Following his better-than-expected debate performance last month in which he blasted fellow Texan Beto O’Rourke on immigration policy and garnered national media attention for doing so, Democratic presidential hopeful Julián Castro could focus on a new target, former Vice President Joe Biden, during Wednesday night’s debate in Detroit.

Castro, who exposed a divide in the Democratic field at last month’s debates when he proposed decriminalizing border crossings, could attack Biden now that O’Rourke is not onstage for night two of the second round of debates hosted by CNN.

On the debate stage last month, Biden was asked about the deportations of more than 3 million people under the Obama administration, and he said, “President Obama, I think, did a heck of a job.” But, Castro, who worked as Obama’s Housing and Urban Development secretary, told reporters at an annual convention of the League of United Latin American Citizens earlier this month that the Obama administration went too far on immigration.

“I have learned the lessons of the past,” Castro said at the convention. “It seems like Vice President Biden hasn’t.”

Castro will need to stand out at Wednesday’s debate — and attacking the front-runner could be the way to do so — as he looks to boost his polling numbers and meet the Democratic National Committee’s requirement to participate in the September debates of achieving 2% in four qualifying polls. He already has satisfied the 130,000-donor threshold.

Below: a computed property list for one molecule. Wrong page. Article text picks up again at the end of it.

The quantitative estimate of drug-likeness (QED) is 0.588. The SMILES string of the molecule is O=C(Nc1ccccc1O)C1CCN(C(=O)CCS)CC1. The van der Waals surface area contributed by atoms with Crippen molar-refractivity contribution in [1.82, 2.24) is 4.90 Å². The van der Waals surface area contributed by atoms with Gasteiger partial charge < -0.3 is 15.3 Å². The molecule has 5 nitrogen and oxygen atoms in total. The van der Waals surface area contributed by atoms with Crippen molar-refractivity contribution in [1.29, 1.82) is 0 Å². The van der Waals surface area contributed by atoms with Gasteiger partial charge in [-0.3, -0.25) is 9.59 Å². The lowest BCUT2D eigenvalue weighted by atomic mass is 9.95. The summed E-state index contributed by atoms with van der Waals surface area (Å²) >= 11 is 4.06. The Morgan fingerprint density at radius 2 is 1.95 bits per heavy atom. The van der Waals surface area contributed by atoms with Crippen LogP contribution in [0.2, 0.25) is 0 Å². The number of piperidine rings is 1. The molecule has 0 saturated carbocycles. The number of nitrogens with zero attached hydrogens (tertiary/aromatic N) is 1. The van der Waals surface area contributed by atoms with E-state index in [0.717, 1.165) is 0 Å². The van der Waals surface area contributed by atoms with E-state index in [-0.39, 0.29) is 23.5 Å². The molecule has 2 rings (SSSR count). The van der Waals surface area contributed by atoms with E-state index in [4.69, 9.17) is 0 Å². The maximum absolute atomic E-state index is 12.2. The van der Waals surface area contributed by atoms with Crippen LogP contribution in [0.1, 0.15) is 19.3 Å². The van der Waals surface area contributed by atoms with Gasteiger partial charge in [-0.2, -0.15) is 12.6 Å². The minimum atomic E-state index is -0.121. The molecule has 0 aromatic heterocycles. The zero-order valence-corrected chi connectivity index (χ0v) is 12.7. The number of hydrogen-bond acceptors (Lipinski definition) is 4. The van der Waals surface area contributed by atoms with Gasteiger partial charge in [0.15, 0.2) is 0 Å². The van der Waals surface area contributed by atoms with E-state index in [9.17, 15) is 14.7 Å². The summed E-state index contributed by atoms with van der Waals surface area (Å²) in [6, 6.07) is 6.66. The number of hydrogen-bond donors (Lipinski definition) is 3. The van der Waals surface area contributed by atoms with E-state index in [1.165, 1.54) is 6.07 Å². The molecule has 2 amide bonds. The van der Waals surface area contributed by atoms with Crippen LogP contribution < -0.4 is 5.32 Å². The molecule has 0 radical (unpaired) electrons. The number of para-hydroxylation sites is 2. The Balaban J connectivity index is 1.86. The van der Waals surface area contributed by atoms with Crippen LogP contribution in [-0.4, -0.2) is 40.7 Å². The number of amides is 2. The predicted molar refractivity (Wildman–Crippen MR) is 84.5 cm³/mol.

Joining Biden at the center of the debate stage Wednesday night will be U.S. Sens. Kamala Harris of California and Cory Booker of New Jersey, who have both forcefully criticized the former vice president about his voting record on racial issues. Booker last week called Biden “an architect of mass incarceration” for his role in crafting a 1994 crime bill.

A slate of lower-polling candidates, including entrepreneur Andrew Yang, U.S. Sen. Kirsten Gillibrand of New York and Washington Gov. Jay Inslee, will also fight onstage Wednesday for a chance to debate in the fall.

The debate will kick off at 7 p.m. on CNN and will be moderated by the network's Dana Bash, Don Lemon and Jake Tapper.

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